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Immigrants learn English at San Carlos Library’s ESL Club

A+volunteer+works+with+a+club+participant+on+phrases+associated+with+grocery+shopping.
A volunteer works with a club participant on phrases associated with grocery shopping.

A volunteer works with a club participant on phrases associated with grocery shopping.

Anna Feng

Anna Feng

A volunteer works with a club participant on phrases associated with grocery shopping.

Anna Feng, Staff Writer

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America is made up of immigrants, and not all of them speak English.

The English as Second Language (ESL) Club at the San Carlos Library aims to change that by providing an opportunity for non-native English speakers to learn and practice their English. Each Saturday from 12:30–1:30 p.m., the ESL Club gathers together in Room A to learn new phrases in English and converse with others about their week.

Library assistant Shao Mei Gan said, “Our San Mateo County Libraries’ cultural values are to strengthen our communities, be inclusive in all the services we provide, and foster an environment for lifelong learning. Immigrants are part of our community, and we want to build a community of English language learners.”

Gan started the program at the San Carlos Library in February 2018. Since then, it has grown to have multiple volunteers and regular participants.

Rachel Evans, a senior librarian, said, “The library is more than just books; we’re such a diverse area that it’s important for the library to take on a role like this. It’s the connection; [the participants] come from such diverse backgrounds. Where else would you be able to converse and connect on this level?”

However, the ESL program doesn’t solely exist at the San Carlos Library. There are also other ESL Clubs available at other libraries, such as the Millbrae and Belmont Libraries.

The club is set up so that there is a native English speaking volunteer for every one or two non-native speakers. After the initial greetings and introductions, the participants are split into small groups to work with a volunteer on certain words or phrases.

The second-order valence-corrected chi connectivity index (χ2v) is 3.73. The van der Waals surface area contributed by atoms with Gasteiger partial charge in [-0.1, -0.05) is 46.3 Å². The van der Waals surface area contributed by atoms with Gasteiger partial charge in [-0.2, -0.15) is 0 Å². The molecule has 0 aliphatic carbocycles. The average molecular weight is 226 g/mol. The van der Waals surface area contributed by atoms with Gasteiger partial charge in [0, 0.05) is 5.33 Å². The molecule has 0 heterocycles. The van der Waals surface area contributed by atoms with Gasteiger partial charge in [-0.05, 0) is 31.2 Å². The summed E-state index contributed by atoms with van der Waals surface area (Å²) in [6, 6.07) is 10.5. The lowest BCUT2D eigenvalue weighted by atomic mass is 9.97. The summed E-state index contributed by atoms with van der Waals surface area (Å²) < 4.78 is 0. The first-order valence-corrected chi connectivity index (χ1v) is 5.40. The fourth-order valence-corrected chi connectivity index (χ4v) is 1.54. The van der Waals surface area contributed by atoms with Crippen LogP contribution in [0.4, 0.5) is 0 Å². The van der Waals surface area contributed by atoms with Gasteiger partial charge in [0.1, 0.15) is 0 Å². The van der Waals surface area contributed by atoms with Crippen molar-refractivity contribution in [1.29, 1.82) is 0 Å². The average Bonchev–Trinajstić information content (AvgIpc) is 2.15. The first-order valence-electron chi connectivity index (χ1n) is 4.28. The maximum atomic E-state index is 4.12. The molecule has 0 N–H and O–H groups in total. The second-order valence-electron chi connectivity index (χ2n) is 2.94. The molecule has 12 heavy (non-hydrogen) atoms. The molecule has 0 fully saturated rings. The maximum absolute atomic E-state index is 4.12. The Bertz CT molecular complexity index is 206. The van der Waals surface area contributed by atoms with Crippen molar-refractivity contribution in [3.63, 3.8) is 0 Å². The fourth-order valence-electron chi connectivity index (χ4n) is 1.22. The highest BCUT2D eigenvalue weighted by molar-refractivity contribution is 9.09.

Furthermore, participants can request certain topics to work on.

Munira*, one of the club’s participants said, “We are working on specific life situations such as going to the store, the situation with the doctor, etc. We are also working on a lot of new words and pronunciation.”

However, the club stresses that it is not a school course.

Gan said, “Our ESL Club is a drop-in program; we welcome participants with differing English levels and choose the theme of the conversations based on their interests.”

The club starts their meetings by chatting with the entire group about their week or something fun they did. Despite the varying levels of English speaking ability, people are still able to contribute to the discussion.

Munira said, “I stopped being embarrassed because each student is given time to speak, even if they do not understand anything.”

However, she also finds that the hour-long sessions are not enough.

“We need more hours, three times a week,” said Munira. “Systematicity is needed to strengthen the language.”

Ultimately, the goal is to make learning English an easier experience for immigrants.

Gan said, “I want to create a welcoming and inclusive environment and place for our community, especially for immigrants. They can learn and improve their English in a safe and supportive environment for free.”

*Wished not to disclose their last name

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The student news site of Carlmont High School in Belmont, California.
Immigrants learn English at San Carlos Library’s ESL Club